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Discussion Starter · #1 ·
I have had a WarpP-Drive controller working in my EV conversion for several years, no problems. Then recently while driving under load, the main contactor opened and power was lost. The dash interface module showed a slowly dropping voltage for the 144 VDC main pack. At that point the ignition would not close the main contactor so I turned the ignition and main power off and re-intialized the system. With this step I could start the system again as usual and the interface module showed a normal main pack voltage of 150+ VDC. However if I amply even a little throttle now the car will start to move and then the main contactor will snap open, the car stops moving and the voltage showing on the interface module starts it slow decline.

Does anyone know what is going on here? A new contactor has not solved the problem. The controller shows no fault indicators. All of the high and low power connections appear secure and without damage and voltages throughout the system appear nominal.

Help appreciated. I am stumped.
 

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What batteries and what is the condition of the batteries? Miles, Type. Have you checked the capacity of the pack? You could have a battery or two that are failing and that could be triggering your low voltage drop out. Batteries are the first thing to check. Check the terminals and the voltages and then the capacity and how they react under heavy load. Likely dead or dying cells. You can have a normal voltage under no load but a big drop under load. Cells sound more likely the trouble. Update us on what you find. Details will help others here diagnose your troubles.
 

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Discussion Starter · #3 ·
What batteries and what is the condition of the batteries? Miles, Type. Have you checked the capacity of the pack? You could have a battery or two that are failing and that could be triggering your low voltage drop out. Batteries are the first thing to check. Check the terminals and the voltages and then the capacity and how they react under heavy load. Likely dead or dying cells. You can have a normal voltage under no load but a big drop under load. Cells sound more likely the trouble. Update us on what you find. Details will help others here diagnose your troubles.
Just a f/u. After onegreenev's generous input, I tested all 12 batteries in my main pack. One as it turns out was bad. I replaced it and now the truck initiates as it should and drives normally. It charges to 155 VDC which is > 95% SOC, pretty good for batteries that are > 5 years old. Thanks for the support.
 

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Discussion Starter · #5 ·
Am curious - is the one that died the one you were pulling 12V off of for all the lights, etc?
Actually, this EV doesn't have an auxiliary 12 volt battery. Everything is run through a 144 VDC to 12 VDC converter drawing from the main pack. Pros and cons. I guess the problem I have been having is one of the cons!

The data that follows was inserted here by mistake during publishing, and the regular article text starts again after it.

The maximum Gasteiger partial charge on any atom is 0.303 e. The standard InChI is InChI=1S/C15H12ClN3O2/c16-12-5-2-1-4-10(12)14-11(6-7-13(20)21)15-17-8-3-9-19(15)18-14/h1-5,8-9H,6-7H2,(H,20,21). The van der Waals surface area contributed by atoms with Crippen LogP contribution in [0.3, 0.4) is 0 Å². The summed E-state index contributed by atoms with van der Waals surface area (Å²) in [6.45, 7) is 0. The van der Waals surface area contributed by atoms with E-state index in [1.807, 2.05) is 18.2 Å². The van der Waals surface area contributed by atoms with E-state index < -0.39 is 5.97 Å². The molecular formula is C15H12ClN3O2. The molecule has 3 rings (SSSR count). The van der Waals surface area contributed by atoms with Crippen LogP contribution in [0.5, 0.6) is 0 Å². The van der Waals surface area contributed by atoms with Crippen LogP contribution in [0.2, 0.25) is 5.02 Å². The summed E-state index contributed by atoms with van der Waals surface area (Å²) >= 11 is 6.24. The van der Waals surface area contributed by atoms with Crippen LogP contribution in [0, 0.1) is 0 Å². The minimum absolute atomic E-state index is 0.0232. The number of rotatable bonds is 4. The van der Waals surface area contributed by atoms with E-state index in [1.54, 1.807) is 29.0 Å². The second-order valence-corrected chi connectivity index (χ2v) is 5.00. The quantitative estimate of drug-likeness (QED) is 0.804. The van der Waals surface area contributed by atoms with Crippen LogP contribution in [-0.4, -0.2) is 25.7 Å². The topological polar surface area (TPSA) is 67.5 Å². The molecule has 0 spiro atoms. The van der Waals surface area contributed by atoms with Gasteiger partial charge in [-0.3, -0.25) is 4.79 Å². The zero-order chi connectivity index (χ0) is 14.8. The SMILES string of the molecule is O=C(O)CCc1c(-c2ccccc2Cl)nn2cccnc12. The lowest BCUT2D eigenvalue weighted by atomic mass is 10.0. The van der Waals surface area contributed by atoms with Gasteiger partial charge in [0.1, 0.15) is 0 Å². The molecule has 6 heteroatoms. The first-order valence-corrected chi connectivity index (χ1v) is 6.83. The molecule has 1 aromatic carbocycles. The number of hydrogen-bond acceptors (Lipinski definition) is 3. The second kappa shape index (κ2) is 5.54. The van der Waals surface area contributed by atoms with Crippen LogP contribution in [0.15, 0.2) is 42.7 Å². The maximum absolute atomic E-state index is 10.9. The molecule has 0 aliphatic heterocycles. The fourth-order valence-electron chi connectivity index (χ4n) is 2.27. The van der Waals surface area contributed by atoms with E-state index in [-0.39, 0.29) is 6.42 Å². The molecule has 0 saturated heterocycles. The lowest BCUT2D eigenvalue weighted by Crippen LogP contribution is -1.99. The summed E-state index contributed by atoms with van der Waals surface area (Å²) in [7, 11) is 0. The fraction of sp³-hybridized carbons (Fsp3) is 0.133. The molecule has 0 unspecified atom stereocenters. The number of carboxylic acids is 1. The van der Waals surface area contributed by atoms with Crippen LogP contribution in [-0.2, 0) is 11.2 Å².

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Oh, ok. I thought maybe the 12V was getting directly peeled off the bottom of the stack.

You sure? Your DC to DC is still connected to the HV battery, even with contactors open?
Even if the DC/DC were still ON when you shut off the car it will pull equally across the whole 144 volt pack so not to unbalance a cell from the pack.
 

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But that is not what I asked you. Note the paragraphs which separate context.

"Even if" is not an answer, it's a hypothetical with a known answer.

Again - is the 12V converter hot with the contactors open? It sounds like it is.
 

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On my conversion the DC/DC was disconnected from the main battery pack via the circuit breaker. Once I flipped the circuit breaker the the DC/DC was hot. But it still pulled power from the entire pack and not any single battery. Since there was no single battery being with a drain on it the only option was a bad battery as I had suspected. I have had bad batteries and still showed full pack voltage or high enough to not realize a battery or cells were bad until I applied power and the performance was dismal or would shut off the main controller for lack of voltage because of severe voltage sag. As to your question specifically it could be ON but likely not. I did have one conversion that was ON when I shut off the vehicle but it kept the controller ON as well with very very very little draw on the main pack while resting for the evening. I did however prefer to just shut off the main circuit breaker ( not under load ) so to shut off every thing. I used my main circuit breaker like a light switch. On means it is on. It would allow me to also turn on my pre-charge for my controller. You don't want to leave items on if you plan on letting your electric vehicle sit for any length of time. My assessment was correct and I am glad they posted a follow up. It helps others that may run across this issue in the future.
 

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Discussion Starter · #10 ·
OK you guys. My system is set up so that the DC to DC converter is drawing from the pre side of the contactor, so the contactor does not need to be closed for the DC to DC to energized with 144 VDC. HOWEVER, I have a secondary switch in the cab that is used to close the circuit to the converter. To turn the vehicle on, this switch is turned on first, followed by the ignition switch. Thus all of the 12 volt devices in the car have voltage at the time the vehicle’s ignition is activated.
 
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